Let me be the first to say that Arise Africa doesn’t buy everything we need in Zambia. If you were at my house a week ago you would have witnessed me packing a massive box that was getting shipped to Zambia on a container ship.
What was in that massive box I was packing was a brand new basketball goal for the kids in the Arise Home (it is a secret don’t tell!) for Christmas. In three months after crossing the Atlantic Ocean and going through port in Namibia the goal is for the goal (get it goal/goal ha ha I digress so fast) to make it to Zambia. You might ask why I went to ALL this effort to get a basketball hoop over there that cost me 4 times as much as the goal itself to ship?! Because they don’t sell basketball hoops in Zambia and can you imagine the looks on the kids faces when they see they have one?! And we have had quite a few made by welders over there, and let’s just say they are sub par. After purchasing the goal I then opened it and filled it with other items we pack and take ourselves over to Zambia, which in this case were books. Yes heavy Christian books. See, when you ship stuff there is no weight limit, just a size limit, so I stuffed that box with everything I could. Books in Zambia are rare and about three times the price they are in America and Christian books are nowhere to be found. Therefore we make exceptions to our “buy local” rule. DISCLAIMER: yes if you look closely at the photo you might see fireworks in there that were purchased in America. I have no comment about the illegally packed fireworks other than I strongly feel every child in the world deserves a proper New Years, which involves fire works in my opinion. (This is a personal opinion not an Arise Africa opinion)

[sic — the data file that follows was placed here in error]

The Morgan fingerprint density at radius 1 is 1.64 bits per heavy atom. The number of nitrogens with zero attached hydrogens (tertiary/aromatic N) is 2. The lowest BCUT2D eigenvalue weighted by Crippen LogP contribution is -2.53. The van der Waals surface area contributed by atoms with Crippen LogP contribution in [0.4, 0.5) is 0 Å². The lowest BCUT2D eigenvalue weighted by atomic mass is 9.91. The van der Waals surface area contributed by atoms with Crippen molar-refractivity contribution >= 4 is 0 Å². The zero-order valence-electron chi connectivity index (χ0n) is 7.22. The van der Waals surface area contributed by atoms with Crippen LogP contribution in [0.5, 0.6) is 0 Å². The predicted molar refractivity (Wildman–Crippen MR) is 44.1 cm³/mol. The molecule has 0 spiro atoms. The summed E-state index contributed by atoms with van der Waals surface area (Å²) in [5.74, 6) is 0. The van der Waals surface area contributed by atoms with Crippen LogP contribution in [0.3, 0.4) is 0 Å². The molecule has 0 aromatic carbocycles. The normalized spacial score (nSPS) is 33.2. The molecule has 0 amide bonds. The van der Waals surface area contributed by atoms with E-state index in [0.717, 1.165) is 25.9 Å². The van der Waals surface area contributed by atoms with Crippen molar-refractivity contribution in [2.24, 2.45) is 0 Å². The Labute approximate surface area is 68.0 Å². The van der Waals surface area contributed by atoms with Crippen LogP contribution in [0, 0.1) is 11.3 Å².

Arise Africa makes exceptions for things that also are not made well in Zambia. For example we have learned that door knobs are imported from China to Zambia and are terribly made. Imagine how much wear and tear a door knob gets in your home. Now imagine the Arise Home, there are at least 24 hands in that home, grabbing the door knob and our kids are kids, they don’t treat things very “lovingly” at times. The Arise Home door knobs don’t last, like not even a week. It looks like our children have chain saws as hands if you saw our doorknobs. They are broken in half, torn out of the door etc… (don’t get me started on the toilet seats in the boys bathroom, that’s a whole other blog post) Therefore we have decided to replace our door knobs with American made doorknobs that can withstand the brutality that the Arise Home provides. We really should be a durability product testing lab for companies, we could make major money because I promise you our kids can destruct anything in ten minutes.